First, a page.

Douglas Burr is a Licensed Acupuncturist,
with a Masters of Science in Traditional Oriental Medicine.
He was a Respiratory Therapist for 20 years before studying
Oriental Medicine. He practices in San Diego, CA at
the West Coast Center for Integrative Medicine.
As a Respiratory Therapist for some 20
years, most of which have been in pediatrics, I have witnessed
first hand how frightening an asthma attack can be for both
parent and child.
Luckily the medications available are many times able to reverse
an attack. Still some patients experience frequent trips to the
ER, which is frustrating and disheartening.
Acupuncture can minimize and sometimes eliminate asthma attacks
and those "middle of the night" trips to the ER. Painless
and needle free treatment is common for children. What you can
expect when talking to an acupuncturist about treatment for your
child will be discussed but first let us cover important information
concerning allopathic treatment.
The most important aspect of Western treatment is to understand
terms and have clear, up-to-date knowledge of the drugs commonly
· Asthma- a reversible, obstructive lung disease,
resulting from bronchial (airway) spasms and inflammation of the
· Status asthmaticus- the state of an asthmatic
patient not responding to repeated doses of bronchodilators and
in progressive respiratory failure. Requires aggressive treatment
in an emergency room setting.
· Triggers- sensitivity to an irritant or an event
that can set off or "trigger" an asthma attack.
Dealing with Asthma Triggers
It is important to be able to identify and attempt to avoid your
child's asthma triggers. These could be one or more of the following:
· Allergens- pollen, grass, dust, pet dander, foods,
· Environmental irritants- chemicals, household
cleaners, fresh paint, new carpets, new cars, exhaust, second-hand
smoke (even residual smoke in clothes and car interiors).
· Exercise and emotional triggers
These triggers may induce different levels of severity of asthma;
mild intermittent, mild persistent, moderate persistent and severe.
Some triggers may induce a mild asthma attack while another may
cause a severe or status attack. Here are some tips:
- First line treatment is the avoidance of allergens and irritants
in the home.
- Using bed and pillow covers can significantly reduce dust
- Eliminate chemical cleaners; natural citrus-based cleaners
are widely available.
- Regular cleaning of carpets or removal of carpets is recommended
- Using air purifiers can also be beneficial.
- Check for mold in any area where water damage is suspected.
Foods may play a roll in inducing an asthma attack or preventing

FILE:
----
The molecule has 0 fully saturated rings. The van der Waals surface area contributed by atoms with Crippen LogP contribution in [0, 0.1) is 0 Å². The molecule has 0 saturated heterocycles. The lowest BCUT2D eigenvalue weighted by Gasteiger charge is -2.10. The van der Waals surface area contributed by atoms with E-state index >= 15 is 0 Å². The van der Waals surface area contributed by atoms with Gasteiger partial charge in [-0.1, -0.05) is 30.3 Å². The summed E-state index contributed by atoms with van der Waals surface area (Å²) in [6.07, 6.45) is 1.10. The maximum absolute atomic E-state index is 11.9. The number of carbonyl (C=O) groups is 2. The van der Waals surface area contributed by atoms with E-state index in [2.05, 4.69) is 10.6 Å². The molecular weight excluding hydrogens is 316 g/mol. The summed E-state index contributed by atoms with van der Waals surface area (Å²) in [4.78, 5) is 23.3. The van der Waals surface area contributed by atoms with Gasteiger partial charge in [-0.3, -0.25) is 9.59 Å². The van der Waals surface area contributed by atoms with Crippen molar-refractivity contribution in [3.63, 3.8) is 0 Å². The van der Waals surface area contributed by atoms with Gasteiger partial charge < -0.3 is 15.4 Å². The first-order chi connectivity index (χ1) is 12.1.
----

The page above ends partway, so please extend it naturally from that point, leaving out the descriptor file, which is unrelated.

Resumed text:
an attack by boosting the immune system. So monitoring your child's
diet is very important.
Try eliminating certain foods one at a time for a few weeks,
and then slowly add that food back into the diet and watch for
any reactions. Dairy products, wheat or wheat gluten, nuts and
highly processed foods are potential offenders. It's always a
good idea to restrict or eliminate over used food additives such
as high fructose corn syrup and artificial sweeteners.
Teach your child good hand washing habits! Reducing the chance
of colds, flu and any bacteria related illnesses would decrease
asthma attacks and maintain a healthy immune system.
Medications for Asthma Attacks
In case of an asthma attack, both parent and child must be absolutely
clear on which medications treat acute attacks and which are used
for maintenance. Today most asthma sufferers have 2 or 3 medications
to take at different times, which may be confusing especially
during a crisis.
Some of the most common medications in use are:
1. Albuterol Sulfate- brand names: Proventil, Ventolin
Bronchodilator- for acute or sudden episodes of asthma (inhaler
- Daily maintenance and taken before exercise
- comes in inhaler, syrup and tablets
Effectiveness of inhaler is dependant upon proper usage, instructions
should be given when prescription is written and periodically
thereafter. Rinse mouth after use to reduce mouth and throat dryness.
Repeated use may cause paradoxical or rebound bronchospasm, if
breathing problems persist or worsen your contact health care
2. Ipratropium Bromide- brand name: Atrovent
bronchodilator- has delayed onset, not for acute asthma!
- comes in inhaler only
Commonly used with albuterol, a 5-minute interval is recommended
between uses. Contraindicated for patients with a hypersensitivity
to soybeans or peanuts. Safety and efficacy in children under
12 have not been established. The herbs jaborandi tree and pill-bearing
spurge may decrease the therapeutic effect. Effectiveness of inhaler
is dependant upon proper use.
3. Budesonide- brand name: Pulmocort, and fluticasone propionate-
brand name: Flovent
- corticosteroids, anti-inflammatory- not for acute asthma!, maintenance
A reduction of growth in children and teenagers may occur as
a result of the use of corticosteroids. Instructions must be given